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iconoclastNYC Donating Member (1000+ posts) Send PM | Profile | Ignore Sun Feb-05-06 02:41 AM
Response to Reply #7
8. Well I see it this way.
We have to brand non-DLC democrats as "Traditional Democrats" and run against "New Democrats" we can build that brand as taking up the legacy of Roosevelt and continuing his work. We can turn "centrism" and reaching out to Republicans as dirty words.

We have to destroy centrist DLC coporate Fox News Democrats. They are the biggest obstacle to progress.
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Selatius Donating Member (1000+ posts) Send PM | Profile | Ignore Sun Feb-05-06 02:55 AM
Response to Reply #8
9. My friend, the problem extends outside the DLC
Edited on Sun Feb-05-06 03:02 AM by Selatius
There are many Democrats who are more than willing to take corporate contributions, and not all of them are within the DLC. The problem is much more than that. None of the lobbyists would have any effect on politicians if the politicians themselves were unwilling to be bought, and that's the crux of the problem. Just talk to Joe Biden or Tom Daschle. Both of them were more than willing to accept corporate donations from the credit card industry, and how many senate Democrats voted for the new bankruptcy laws today? Was it not also Harry Reid who said that we had to "accept" REAL ID?

They have control of the courts and Congress now, and they have majority control over the corporate news media in this country, and many here believe they now have control over the very voting machines themselves. If that's true, then casting a vote would be pointless as the outcome has already been determined.

Assuming we manage to reverse all of that and retake the federal government, where would one get the money to revive the education system, implement universal health care, reinvest in US infrastructure, etc.? We owe eight trillion dollars with interest on top of it. We've been bankrupted, driven into the ground, and we haven't the means to pay for all of it. The only thing that's preventing us from going down is that nations such as China are still willing to lend us money and the fact that the oil markets still use US dollars as the primary means of transaction, which artificially props up the US dollar's value.
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iconoclastNYC Donating Member (1000+ posts) Send PM | Profile | Ignore Sun Feb-05-06 03:09 AM
Response to Reply #9
10. You don't take over a party in a year or 5 or 10
But you can take it back. We have to. Starting a third party is not an option because the laws are rigged against 3rd parties.
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Selatius Donating Member (1000+ posts) Send PM | Profile | Ignore Sun Feb-05-06 03:53 AM
Response to Reply #10
11. 5 or 10 years? Even I think that's impossible, and I'm a "dreamer"
It can take upwards of 30 years to transform a party. That's how long it took for the neoconservatives with willing votes from the ultra-rightwing religious bloc to overtake the Republican Party.

I don't believe it can be done in five or ten years. That's simply impossible, but I believe that if the process started tomorrow, the country could very easily be "out of business" by the time the process is completed, and we would be like Russia is today, a bankrupt ex-superpower that owes more money than it can pay and tried reform too late, and China would inherit the title of world superpower instead.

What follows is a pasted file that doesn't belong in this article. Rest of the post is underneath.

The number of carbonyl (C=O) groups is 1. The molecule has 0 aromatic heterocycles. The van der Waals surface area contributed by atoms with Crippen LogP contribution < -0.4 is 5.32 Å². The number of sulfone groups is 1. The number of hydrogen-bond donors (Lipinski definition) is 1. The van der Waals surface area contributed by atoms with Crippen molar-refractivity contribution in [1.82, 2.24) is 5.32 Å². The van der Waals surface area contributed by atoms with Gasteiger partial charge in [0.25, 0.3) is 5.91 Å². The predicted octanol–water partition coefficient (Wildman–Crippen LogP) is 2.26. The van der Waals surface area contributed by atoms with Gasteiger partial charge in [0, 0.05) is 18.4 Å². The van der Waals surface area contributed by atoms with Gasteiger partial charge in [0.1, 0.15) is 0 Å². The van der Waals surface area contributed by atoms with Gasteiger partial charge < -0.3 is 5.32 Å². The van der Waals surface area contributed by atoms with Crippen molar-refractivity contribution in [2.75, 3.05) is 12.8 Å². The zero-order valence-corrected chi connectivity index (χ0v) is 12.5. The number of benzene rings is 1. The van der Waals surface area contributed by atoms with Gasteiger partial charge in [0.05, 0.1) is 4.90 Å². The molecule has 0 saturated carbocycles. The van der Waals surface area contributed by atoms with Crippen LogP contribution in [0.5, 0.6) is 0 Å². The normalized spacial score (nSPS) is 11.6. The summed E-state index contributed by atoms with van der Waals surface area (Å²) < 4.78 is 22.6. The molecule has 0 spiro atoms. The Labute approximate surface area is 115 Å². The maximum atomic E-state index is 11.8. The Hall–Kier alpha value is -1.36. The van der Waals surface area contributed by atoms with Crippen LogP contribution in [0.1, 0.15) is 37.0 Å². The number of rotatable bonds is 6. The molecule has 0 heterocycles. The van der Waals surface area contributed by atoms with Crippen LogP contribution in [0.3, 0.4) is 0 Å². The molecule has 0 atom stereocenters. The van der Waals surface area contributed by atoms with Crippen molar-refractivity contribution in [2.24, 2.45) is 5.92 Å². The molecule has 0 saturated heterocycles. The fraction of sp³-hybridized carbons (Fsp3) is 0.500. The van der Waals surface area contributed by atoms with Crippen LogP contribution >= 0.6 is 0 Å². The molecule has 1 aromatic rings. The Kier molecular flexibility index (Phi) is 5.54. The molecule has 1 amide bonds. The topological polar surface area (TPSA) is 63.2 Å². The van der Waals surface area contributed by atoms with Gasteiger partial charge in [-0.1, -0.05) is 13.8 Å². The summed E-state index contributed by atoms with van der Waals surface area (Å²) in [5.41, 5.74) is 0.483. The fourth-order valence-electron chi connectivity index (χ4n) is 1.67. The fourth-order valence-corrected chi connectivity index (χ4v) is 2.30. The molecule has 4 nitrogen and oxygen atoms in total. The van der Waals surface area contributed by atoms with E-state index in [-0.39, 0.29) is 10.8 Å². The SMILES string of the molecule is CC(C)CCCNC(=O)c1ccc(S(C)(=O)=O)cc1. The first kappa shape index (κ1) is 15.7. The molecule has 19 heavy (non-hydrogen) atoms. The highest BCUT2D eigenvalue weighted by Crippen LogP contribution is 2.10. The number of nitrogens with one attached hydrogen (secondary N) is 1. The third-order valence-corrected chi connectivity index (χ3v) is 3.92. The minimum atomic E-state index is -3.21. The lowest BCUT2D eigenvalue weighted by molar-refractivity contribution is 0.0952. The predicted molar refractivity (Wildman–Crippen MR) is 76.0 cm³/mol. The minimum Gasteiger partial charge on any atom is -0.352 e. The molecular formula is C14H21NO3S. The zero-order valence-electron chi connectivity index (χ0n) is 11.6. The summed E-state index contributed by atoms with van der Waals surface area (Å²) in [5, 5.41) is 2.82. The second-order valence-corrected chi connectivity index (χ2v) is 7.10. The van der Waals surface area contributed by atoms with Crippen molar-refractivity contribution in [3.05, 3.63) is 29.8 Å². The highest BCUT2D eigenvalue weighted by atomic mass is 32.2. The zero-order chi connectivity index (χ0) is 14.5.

That doesn't mean we shouldn't try, but damn, I'd rather take a shot when the night comes than simply go peacefully into the night if that is our nation's fate.
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iconoclastNYC Donating Member (1000+ posts) Send PM | Profile | Ignore Sun Feb-05-06 01:43 PM
Response to Reply #11
13. Well then I guess you should go join some revolutionary group
Right? Its the only alternative?
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Selatius Donating Member (1000+ posts) Send PM | Profile | Ignore Sun Feb-05-06 02:14 PM
Response to Reply #13
14. What are you implying? That I go militant?
Edited on Sun Feb-05-06 02:36 PM by Selatius
What kind of argument is that? Violence is the last resort, and most people are not desperate enough to resort to open rebellion. They are not desperate like the Ukrainians or the Georgians or the Venezuelans were. Extreme crushing poverty forces a population to do whatever it can to stop the pain, and the US populace has not even felt anything as bad as those people did in order to get up in arms and revolt. Compared to those desperate people, the American population is still asleep. They're comfortable compared those people in the streets of Caracas, Venezuela or the frozen streets of Kiev, Ukraine. As a result, I feel only marginal change is possible, not a radical change of course needed to soften the hard landing. They haven't listened to me or people with similar ideas like my own, and I doubt they will anytime soon until it's too late.

They call me a dreamer because my views make me a libertarian socialist like the man in my avatar, but the evidence forces me to be a realist, and I think the window of opportunity closed with Clinton. We could turn the steering wheel to hard port right now, but it's too late to avoid the eight trillion dollar debt of an iceburg from ripping a hole in our ship.

What's my stance? I think this country is heading into bankruptcy and ruin no matter what happens, but I'd rather fight to inherit a ruined, crippled, destroyed nation that's free than a ruined nation where corrupt leaders still sit on the throne.